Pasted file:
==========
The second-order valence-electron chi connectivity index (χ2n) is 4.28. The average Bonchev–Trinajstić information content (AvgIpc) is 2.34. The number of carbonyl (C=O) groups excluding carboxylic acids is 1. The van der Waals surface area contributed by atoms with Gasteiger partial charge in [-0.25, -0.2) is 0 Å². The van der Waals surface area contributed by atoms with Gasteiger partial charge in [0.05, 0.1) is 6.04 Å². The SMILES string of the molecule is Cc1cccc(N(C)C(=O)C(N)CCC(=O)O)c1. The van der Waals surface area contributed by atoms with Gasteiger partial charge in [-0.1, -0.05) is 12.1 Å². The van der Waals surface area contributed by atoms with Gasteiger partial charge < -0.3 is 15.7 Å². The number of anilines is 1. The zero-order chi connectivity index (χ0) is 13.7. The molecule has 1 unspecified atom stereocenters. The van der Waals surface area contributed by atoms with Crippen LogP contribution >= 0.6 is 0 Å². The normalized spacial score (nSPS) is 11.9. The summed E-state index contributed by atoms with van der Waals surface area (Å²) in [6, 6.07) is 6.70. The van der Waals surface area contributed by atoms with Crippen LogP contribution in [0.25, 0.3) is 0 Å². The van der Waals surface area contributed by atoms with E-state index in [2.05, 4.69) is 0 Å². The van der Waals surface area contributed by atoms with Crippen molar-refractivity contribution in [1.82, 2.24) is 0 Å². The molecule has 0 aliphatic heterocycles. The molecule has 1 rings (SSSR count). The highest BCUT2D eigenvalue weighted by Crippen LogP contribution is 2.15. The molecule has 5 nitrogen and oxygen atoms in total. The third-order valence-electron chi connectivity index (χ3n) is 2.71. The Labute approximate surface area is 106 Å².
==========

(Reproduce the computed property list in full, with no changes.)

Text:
The second-order valence-electron chi connectivity index (χ2n) is 4.28. The average Bonchev–Trinajstić information content (AvgIpc) is 2.34. The number of carbonyl (C=O) groups excluding carboxylic acids is 1. The van der Waals surface area contributed by atoms with Gasteiger partial charge in [-0.25, -0.2) is 0 Å². The van der Waals surface area contributed by atoms with Gasteiger partial charge in [0.05, 0.1) is 6.04 Å². The SMILES string of the molecule is Cc1cccc(N(C)C(=O)C(N)CCC(=O)O)c1. The van der Waals surface area contributed by atoms with Gasteiger partial charge in [-0.1, -0.05) is 12.1 Å². The van der Waals surface area contributed by atoms with Gasteiger partial charge < -0.3 is 15.7 Å². The number of anilines is 1. The zero-order chi connectivity index (χ0) is 13.7. The molecule has 1 unspecified atom stereocenters. The van der Waals surface area contributed by atoms with Crippen LogP contribution >= 0.6 is 0 Å². The normalized spacial score (nSPS) is 11.9. The summed E-state index contributed by atoms with van der Waals surface area (Å²) in [6, 6.07) is 6.70. The van der Waals surface area contributed by atoms with Crippen LogP contribution in [0.25, 0.3) is 0 Å². The van der Waals surface area contributed by atoms with E-state index in [2.05, 4.69) is 0 Å². The van der Waals surface area contributed by atoms with Crippen molar-refractivity contribution in [1.82, 2.24) is 0 Å². The molecule has 0 aliphatic heterocycles. The molecule has 1 rings (SSSR count). The highest BCUT2D eigenvalue weighted by Crippen LogP contribution is 2.15. The molecule has 5 nitrogen and oxygen atoms in total. The third-order valence-electron chi connectivity index (χ3n) is 2.71. The Labute approximate surface area is 106 Å².